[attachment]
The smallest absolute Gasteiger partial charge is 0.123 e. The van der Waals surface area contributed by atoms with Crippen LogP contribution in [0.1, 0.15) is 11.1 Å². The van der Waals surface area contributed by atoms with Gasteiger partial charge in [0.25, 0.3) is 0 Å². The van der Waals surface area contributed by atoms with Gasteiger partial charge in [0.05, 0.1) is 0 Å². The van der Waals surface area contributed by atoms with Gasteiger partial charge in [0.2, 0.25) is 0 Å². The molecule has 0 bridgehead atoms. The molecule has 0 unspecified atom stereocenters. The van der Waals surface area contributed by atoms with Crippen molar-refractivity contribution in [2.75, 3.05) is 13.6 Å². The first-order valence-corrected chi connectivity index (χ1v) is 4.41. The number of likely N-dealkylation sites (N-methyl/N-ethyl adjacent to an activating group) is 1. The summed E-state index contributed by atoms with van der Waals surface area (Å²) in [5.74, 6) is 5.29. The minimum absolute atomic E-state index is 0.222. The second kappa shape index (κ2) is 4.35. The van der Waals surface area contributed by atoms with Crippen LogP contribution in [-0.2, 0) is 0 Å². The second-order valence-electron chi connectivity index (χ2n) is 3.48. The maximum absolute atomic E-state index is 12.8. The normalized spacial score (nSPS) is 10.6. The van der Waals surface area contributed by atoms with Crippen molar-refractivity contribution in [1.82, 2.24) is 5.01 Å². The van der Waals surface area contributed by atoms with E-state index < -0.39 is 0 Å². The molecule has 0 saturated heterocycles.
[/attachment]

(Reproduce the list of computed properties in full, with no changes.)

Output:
The smallest absolute Gasteiger partial charge is 0.123 e. The van der Waals surface area contributed by atoms with Crippen LogP contribution in [0.1, 0.15) is 11.1 Å². The van der Waals surface area contributed by atoms with Gasteiger partial charge in [0.25, 0.3) is 0 Å². The van der Waals surface area contributed by atoms with Gasteiger partial charge in [0.05, 0.1) is 0 Å². The van der Waals surface area contributed by atoms with Gasteiger partial charge in [0.2, 0.25) is 0 Å². The molecule has 0 bridgehead atoms. The molecule has 0 unspecified atom stereocenters. The van der Waals surface area contributed by atoms with Crippen molar-refractivity contribution in [2.75, 3.05) is 13.6 Å². The first-order valence-corrected chi connectivity index (χ1v) is 4.41. The number of likely N-dealkylation sites (N-methyl/N-ethyl adjacent to an activating group) is 1. The summed E-state index contributed by atoms with van der Waals surface area (Å²) in [5.74, 6) is 5.29. The minimum absolute atomic E-state index is 0.222. The second kappa shape index (κ2) is 4.35. The van der Waals surface area contributed by atoms with Crippen LogP contribution in [-0.2, 0) is 0 Å². The second-order valence-electron chi connectivity index (χ2n) is 3.48. The maximum absolute atomic E-state index is 12.8. The normalized spacial score (nSPS) is 10.6. The van der Waals surface area contributed by atoms with Crippen molar-refractivity contribution in [1.82, 2.24) is 5.01 Å². The van der Waals surface area contributed by atoms with E-state index < -0.39 is 0 Å². The molecule has 0 saturated heterocycles.